What does a Mitigation Company Do?
1. Contents Inventory
Making an insurance claim for the contents and personal property can be time-consuming and complicated. A thorough inventory will include making a list of all effected items, photographing them, pricing them, and then submitting the inventory and documentation to an insurance company in an organized format. This service is usually recognized as a very valuable service. Most folks do not want to sit for days in the damaged area of their home or business sorting through contents items one at a time. An insurance company may or may not pay for this service. And if they don’t, various companies will complete with work for a fee.
2. Contents Packout/Storage/Pack-in
In order for repairs to be made to a water or fire damaged building, the contents must be removed. Removal of an entire building’s contents is called a “Packout.” The contents that are to be kept are taken to the mitigation company’s facility and are then processed to make them ready for storage.
The process prior to storage may include cleaning/sterilizing salvageable things such as plates and silverware that were not directly exposed to a fire and are otherwise usable. Mitigation companies usually have an “Ozone Room” that is sealed and has an ozone-generating machine in it. Ozone (O3) is a form of oxygen that has three oxygen molecules instead of two. The third molecule can detach and apply itself to other chemicals and alter them. Bathing items in ozone neutralizes the byproducts of fire and water, including odor, bacteria, and viruses.
Storage – Rebuilding a damaged structure can take months, during which time the contents are placed in an organized way first in small boxes where possible, and then into larger wooden “vaults,” which are large boxes that can be manipulated by forklift for efficient medium to long-term storage at a mitigation company’s warehouse. All items in storage are listed in an inventory according to the box and vault they are in, permitting easy retrieval at any time as needed.Once the building is rebuilt, the contents are subject to a “Pack-in.” They are returned to the room in the building where they belong. A crew assists the owners in resetting everything as it should be, as needed.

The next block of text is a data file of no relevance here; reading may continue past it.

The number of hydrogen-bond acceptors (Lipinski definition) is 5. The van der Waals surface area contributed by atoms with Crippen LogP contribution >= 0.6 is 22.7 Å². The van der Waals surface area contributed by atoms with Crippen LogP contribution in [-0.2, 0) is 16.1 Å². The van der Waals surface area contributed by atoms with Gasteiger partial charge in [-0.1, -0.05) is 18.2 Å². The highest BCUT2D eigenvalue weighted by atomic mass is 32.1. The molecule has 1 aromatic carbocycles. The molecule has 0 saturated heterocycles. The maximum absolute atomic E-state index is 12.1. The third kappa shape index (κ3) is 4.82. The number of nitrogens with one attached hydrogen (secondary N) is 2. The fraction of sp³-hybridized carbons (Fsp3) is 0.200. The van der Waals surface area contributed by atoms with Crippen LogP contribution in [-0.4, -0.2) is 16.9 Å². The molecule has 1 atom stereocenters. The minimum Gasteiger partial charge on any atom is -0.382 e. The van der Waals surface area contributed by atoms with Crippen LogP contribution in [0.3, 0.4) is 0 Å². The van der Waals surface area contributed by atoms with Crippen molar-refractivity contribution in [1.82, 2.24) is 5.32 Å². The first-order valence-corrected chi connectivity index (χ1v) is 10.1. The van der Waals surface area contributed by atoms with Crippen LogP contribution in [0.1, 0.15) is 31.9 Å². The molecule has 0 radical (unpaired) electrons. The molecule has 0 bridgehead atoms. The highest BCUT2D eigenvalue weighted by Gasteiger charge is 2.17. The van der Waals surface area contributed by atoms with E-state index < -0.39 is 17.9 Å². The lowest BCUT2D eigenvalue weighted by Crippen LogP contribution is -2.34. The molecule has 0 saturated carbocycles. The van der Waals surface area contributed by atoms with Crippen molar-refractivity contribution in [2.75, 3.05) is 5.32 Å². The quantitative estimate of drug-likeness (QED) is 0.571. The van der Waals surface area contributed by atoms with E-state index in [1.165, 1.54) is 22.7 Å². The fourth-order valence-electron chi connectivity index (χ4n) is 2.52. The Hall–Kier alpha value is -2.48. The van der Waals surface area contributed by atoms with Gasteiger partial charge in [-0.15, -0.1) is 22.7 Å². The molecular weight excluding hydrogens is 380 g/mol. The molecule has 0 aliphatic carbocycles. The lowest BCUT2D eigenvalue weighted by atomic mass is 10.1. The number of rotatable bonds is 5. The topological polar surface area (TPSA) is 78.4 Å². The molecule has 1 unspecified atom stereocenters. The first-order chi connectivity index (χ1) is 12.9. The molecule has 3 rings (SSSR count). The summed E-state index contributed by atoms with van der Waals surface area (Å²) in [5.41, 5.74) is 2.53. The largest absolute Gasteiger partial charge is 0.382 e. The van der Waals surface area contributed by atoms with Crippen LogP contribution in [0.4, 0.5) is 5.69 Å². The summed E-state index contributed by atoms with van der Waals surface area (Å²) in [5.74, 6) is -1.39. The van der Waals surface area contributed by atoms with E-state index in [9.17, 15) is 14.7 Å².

3. Dry Ice Blasting
Dry ice blasting is an environmentally responsible cleaning method. Dry ice is made of reclaimed carbon dioxide that is produced from other industrial processes. It reduces or eliminates employee exposure to chemical cleaning agents. Compared to other media blasting methods, dry ice blasting does not create secondary waste. Dry ice sublimates, or converts back to a gaseous state, when it hits the surface that is being cleaned. Dry ice blasting does not require clean-up of a blasting medium. The waste products, which includes just the dislodged “dirt,” can be swept up, vacuumed or washed away depending on the contaminant.
4. Water Removal/Structure Drying
Water left inside of a building will promote mold. There is an entire profession that revolves around removing water and moisture from the interior of buildings, and this includes testing for and finding moisture and the subsequent steps needed to remove it before greater damage occurs.
A building can have deodorizing machines placed in it. These machines and special cleaning processes can neutralize odors. Truly intense smells may require dismantling/removal of damaged portions of the building.
6. Air Filtration/Dehumidification
Dehumidifier machines (known in the industry as de-hu units) move air and extract water from the air, promoting the drying process. Other machines can be used to move air through the building and may or may not be designed to filter the air to remove dust and other contaminants.
7. Surface Cleaning
Smoke is acidic, and soot from smoke can damage surfaces if left alone. Frequently, giving metal and stone surfaces a prompt, vigorous wipe-down can prevent damage to chrome, brass, or counter-top surfaces. This can allow areas of a building that were not directly damaged by fire to avoid the need for more involved restoration later.